State Security Law in Bahrain

State Security Law In Bahrain

Following Bahrain’s independence from the British in 1971, the government of Bahrain embarked on an extended period of political suppression under a 1974 State Security Law shortly after the adoption of the country’s first formal Constitution in 1973. Overwhelming objections to state authority resulted in the forced dissolution of the National Assembly by Amir Isa bin Salman Al Khalifa and the suspension of the Constitution until 2001. The State Security Law of 1974 was a law used by the government of Bahrain to crush political unrest from 1974 until 2001. It was during this period that the worst human rights violations and torture were said to have taken place. The State Security Law contained measures permitting the government to arrest and imprison individuals without trial for a period of up to three years for crimes relating to state security. A subsequent Decree to the 1974 Act invoked the establishment of State Security Courts, adding to the conditions conducive to the practice of arbitrary arrest and torture. The deteriorating human rights situation in Bahrain is reported to have reached its height in the mid-1990s (see: 1990s uprising in Bahrain) when thousands of men, women and children were illegally detained, reports of torture and ill-treatment of detainees were documented, and trials fell short of international standards.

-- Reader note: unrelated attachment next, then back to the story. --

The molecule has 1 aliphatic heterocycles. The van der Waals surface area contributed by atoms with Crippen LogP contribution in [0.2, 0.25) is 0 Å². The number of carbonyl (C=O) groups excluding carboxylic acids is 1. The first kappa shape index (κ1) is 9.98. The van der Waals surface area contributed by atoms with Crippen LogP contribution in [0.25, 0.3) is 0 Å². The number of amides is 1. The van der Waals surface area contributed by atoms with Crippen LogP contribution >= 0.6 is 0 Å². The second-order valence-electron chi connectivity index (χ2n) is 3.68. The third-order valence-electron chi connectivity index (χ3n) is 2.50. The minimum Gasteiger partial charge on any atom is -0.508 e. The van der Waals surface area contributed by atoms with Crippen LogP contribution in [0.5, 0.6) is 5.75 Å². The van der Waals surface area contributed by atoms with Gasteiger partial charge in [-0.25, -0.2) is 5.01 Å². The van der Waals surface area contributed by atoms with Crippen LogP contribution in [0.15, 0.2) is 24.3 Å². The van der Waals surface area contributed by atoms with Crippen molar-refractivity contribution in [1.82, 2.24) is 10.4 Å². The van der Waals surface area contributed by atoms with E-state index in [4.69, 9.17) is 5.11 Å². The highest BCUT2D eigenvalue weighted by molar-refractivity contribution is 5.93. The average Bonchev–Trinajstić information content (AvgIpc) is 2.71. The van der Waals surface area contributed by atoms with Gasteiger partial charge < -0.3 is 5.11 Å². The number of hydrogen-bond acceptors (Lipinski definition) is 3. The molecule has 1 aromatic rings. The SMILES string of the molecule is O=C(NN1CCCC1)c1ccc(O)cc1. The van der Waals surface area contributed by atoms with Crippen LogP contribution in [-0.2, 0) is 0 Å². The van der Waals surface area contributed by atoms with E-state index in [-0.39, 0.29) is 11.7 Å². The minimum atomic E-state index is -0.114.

Reports from international human rights organizations like Human Rights Watch and Amnesty International reveal that throughout its implementation, the State Security Law facilitated the use of routine torture of political prisoners and perpetuated substantial human rights violations for nearly 25 years. In 2001, Bahrain’s current Chief of state, King Hamad bin Isa Al Khalifa abolished the law and declared Bahrain a constitutional monarchy following a national referendum.

Read more about State Security Law In Bahrain:  History, Revocation of Political and Civil Liberties, Torture, Death of The Amir and Abolition of The State Security Law, Reemergence of Human Rights Violations and Allegations of Torture

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State Security Law In Bahrain - Reemergence of Human Rights Violations and Allegations of Torture
... during the release of its report on recent allegations of torture in Bahrain ... The report indicated that Bahrain had successfully ended the use of torture for a good part of the last decade but raised concerns over a recent lack of interest for the government to investigate newly ... parties, particularly the main Shia-dominated one, are all tarnishing Bahrain’s reputation as a fledgling if limited democracy.” ...

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